IT Pro is supported by its audience. When you purchase through links on our site, we may earn an affiliate commission. Learn more

Check Point warns of resume-themed malware threat

Security firm claims resume-themed campaigns have doubled in the US in the past two months

RATDispenser evades nine in ten anti-virus engines

Check Point Software has warned that hackers are using fraudulent resume documents to spread Zloader malware.

Resume-themed campaigns in the last two months have doubled in the US, according to Check Point, with one in 450 malicious files being a resume-related scam.

Check Point has observed threat actors using infected resume documents to spread Zloader malware. Malicious .xls files with subjects such as “applying for a job” or “regarding job” were sent to unsuspecting users. 

Victims were then asked to enable content when opening the infected files. In doing so, a malicious macro began running in the background to download the final payload onto a user’s device. Once a user’s device was successfully infected, threat actors could use the malware to carry out financial transactions on the device.

The software company also discovered a campaign using medical leave forms that delivered the Icedid malware, another banking trojan designed to steal a user’s financial data. The emails were sent from different sender domains such as “medical-center.space” and used subjects citing the Family and Medical Leave Act (FMLA) to lure victims into opening malicious email attachments using file names like “COVID -19 FLMA CENTER.doc.”

A similar FMLA-themed campaign delivered banking trojan Trickbot. In this particular cyberattack, emails being sent from domains such as “covid-agency.space” sought to trick unsuspecting users into opening malicious email attachments.

To prevent themselves from falling victim to these resume and FMLA-themed attacks, Check Point Software reminds users to be aware of lookalike domains and unfamiliar email senders. Check Point Software also cautions users against opening file attachments from unknown senders, especially if the attachments prompt users to do something they wouldn’t.

Featured Resources

Accelerating AI modernisation with data infrastructure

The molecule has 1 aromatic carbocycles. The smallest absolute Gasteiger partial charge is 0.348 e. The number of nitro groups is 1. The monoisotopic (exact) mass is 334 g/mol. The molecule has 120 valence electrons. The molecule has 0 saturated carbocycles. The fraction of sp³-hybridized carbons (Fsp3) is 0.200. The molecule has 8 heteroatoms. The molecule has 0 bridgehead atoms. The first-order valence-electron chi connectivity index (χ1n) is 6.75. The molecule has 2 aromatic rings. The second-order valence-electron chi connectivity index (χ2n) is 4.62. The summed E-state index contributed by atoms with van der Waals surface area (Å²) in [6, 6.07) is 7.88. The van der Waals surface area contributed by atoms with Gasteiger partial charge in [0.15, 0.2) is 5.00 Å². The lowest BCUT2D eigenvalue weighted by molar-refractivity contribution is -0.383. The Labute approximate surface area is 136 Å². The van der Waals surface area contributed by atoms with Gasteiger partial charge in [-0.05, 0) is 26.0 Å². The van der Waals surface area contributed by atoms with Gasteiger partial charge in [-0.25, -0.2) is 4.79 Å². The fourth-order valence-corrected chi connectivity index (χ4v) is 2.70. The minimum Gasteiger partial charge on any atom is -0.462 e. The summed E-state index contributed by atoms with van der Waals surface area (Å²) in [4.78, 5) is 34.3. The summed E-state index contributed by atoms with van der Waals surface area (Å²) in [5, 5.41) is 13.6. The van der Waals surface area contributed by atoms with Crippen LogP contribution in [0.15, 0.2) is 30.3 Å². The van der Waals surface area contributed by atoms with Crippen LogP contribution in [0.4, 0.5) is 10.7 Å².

Generate business value from your AI initiatives

Free Download

Recommendations for managing AI risks

Integrate your external AI tool findings into your broader security programs

Free Download

Modernise your legacy databases in the cloud

An introduction to cloud databases

Free Download

Powering through to innovation

IT agility drive digital transformation

Free Download

Recommended

LockBit 2.0 ransomware disguised as PDFs distributed in email attacks
Security

LockBit 2.0 ransomware disguised as PDFs distributed in email attacks

27 Jun 2022
Hackers use Linux backdoor on compromised e-commerce sites with software skimmer
malware

Hackers use Linux backdoor on compromised e-commerce sites with software skimmer

19 Nov 2021
Iranian hackers ramp up attacks against IT services sector
hacking

Iranian hackers ramp up attacks against IT services sector

19 Nov 2021
TikTok phishing campaign tried to scam over 125 influencer accounts
social media

TikTok phishing campaign tried to scam over 125 influencer accounts

18 Nov 2021

Most Popular

Former Uber security chief to face fraud charges over hack coverup
data breaches

Former Uber security chief to face fraud charges over hack coverup

29 Jun 2022
Macmillan Publishers hit by apparent cyber attack as systems are forced offline
Security

Macmillan Publishers hit by apparent cyber attack as systems are forced offline

30 Jun 2022
FCC commissioner urges Apple and Google to remove TikTok from app stores
data protection

FCC commissioner urges Apple and Google to remove TikTok from app stores

29 Jun 2022